Int num2= int.parse(Console.ReadLine());

     //Invoke named method

     myAddDel*num1, num2);
     Console.ReadLine();
}
}
}


Anonymous method: 
In this we put entire code-block of a method within delegate as a parameter. It eliminates the need to create a separate method.

The Scope of the parameters of an anonymous method is the anonymous method-block. In an anonymous the use of jump statements like goto, break or continue are not allowed whose target is outside the anonymous method block. It cannot access the 'ref' ot 'out' parameters of an outer scope. Moreover, no unsafe code can be accessed within the anonymous method block.



using System;

namespace AstepAhead.anonymousmethod
{
     public class delegateClass
     {
           public delegate void delegateAdd(int x, int y);
          

           public static void Main()
           {          
           delegatelass mydelcls = new delegateAdd();
           mydelcls.delAdd mydellAdd = new mydelcls.delAdd(int a, int b)
           {

                  Cosole.WrieLine("Sum of {0}, {1} = {2}", a,b, b+a);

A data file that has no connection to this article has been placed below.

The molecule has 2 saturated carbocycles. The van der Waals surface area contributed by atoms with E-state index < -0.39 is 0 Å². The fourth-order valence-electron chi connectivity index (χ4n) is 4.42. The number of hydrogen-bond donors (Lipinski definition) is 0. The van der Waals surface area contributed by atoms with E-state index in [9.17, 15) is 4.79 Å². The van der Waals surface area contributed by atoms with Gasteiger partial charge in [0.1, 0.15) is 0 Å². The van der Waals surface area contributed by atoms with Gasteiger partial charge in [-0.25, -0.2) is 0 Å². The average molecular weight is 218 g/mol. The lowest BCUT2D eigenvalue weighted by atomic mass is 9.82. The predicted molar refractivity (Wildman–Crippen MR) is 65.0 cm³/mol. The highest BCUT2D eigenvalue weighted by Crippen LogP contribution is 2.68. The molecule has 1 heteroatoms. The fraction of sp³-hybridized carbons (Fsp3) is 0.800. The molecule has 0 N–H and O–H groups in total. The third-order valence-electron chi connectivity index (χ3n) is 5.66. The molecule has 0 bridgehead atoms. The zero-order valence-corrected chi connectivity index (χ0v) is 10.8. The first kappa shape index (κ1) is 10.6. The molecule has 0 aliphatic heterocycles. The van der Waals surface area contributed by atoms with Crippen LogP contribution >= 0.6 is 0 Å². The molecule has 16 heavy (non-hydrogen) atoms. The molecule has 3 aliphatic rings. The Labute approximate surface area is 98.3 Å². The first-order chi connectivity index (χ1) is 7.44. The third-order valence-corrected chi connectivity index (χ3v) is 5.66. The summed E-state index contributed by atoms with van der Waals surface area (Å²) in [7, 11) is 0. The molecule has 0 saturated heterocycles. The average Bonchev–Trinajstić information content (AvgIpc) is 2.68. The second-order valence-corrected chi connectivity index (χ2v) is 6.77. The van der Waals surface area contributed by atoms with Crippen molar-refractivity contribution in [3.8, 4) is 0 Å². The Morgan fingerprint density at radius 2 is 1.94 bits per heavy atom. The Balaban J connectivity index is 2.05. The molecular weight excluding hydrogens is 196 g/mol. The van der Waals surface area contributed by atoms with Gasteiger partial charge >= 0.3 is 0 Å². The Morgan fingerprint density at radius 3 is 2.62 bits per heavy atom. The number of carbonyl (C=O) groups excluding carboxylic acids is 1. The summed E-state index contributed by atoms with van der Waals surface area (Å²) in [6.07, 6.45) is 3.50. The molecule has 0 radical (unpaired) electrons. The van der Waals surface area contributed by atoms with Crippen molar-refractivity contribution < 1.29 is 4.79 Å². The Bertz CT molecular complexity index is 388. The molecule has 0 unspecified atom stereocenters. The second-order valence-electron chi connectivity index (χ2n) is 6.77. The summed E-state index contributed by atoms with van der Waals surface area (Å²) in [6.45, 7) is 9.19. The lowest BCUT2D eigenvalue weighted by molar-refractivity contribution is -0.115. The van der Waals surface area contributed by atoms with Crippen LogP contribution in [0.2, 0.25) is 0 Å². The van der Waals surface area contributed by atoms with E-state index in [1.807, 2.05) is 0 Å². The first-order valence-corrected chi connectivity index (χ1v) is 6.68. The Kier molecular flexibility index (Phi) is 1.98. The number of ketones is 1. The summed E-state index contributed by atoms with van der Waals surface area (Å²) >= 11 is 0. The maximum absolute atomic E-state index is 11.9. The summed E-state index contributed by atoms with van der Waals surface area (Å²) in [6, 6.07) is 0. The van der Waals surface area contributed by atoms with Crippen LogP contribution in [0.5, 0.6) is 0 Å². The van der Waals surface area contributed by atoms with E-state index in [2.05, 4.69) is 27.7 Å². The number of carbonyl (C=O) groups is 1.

};   //anonymous block

Console.WriteLine("Enter first number : ");
Int num1= int.parse(Console.ReadLine());

Console.WriteLine("Enter second number : ");
Int num2= int.parse(Console.ReadLine());

//Invoke named method

myAddDel*num1, num2);
Console.ReadLine();
}
}
}

 


Multicast Delegates : 
A multicast delegate has a linked list of delegates, called an invocation list, consisting one or more elements. When a multicast delegate is invoked, the delegates in the invocation list are called synchronously in the order which they appear of. An error occurs during execution of the list then on exception is thrown.



using System;

namespace AStepAhead.MulticastDelegate
{
    public delegate void DelString(string str);

    public class MulticastDelegate
    {
        public static void firstMethod(string x)
       {
           Console.WriteLine("It prints using first method.\nYou have entered:{0}", x);
       }
       public static void secondMethod(string y)
       {
           Console.WriteLine("\nIt prints using second method.\nYou have entered:{0}", y);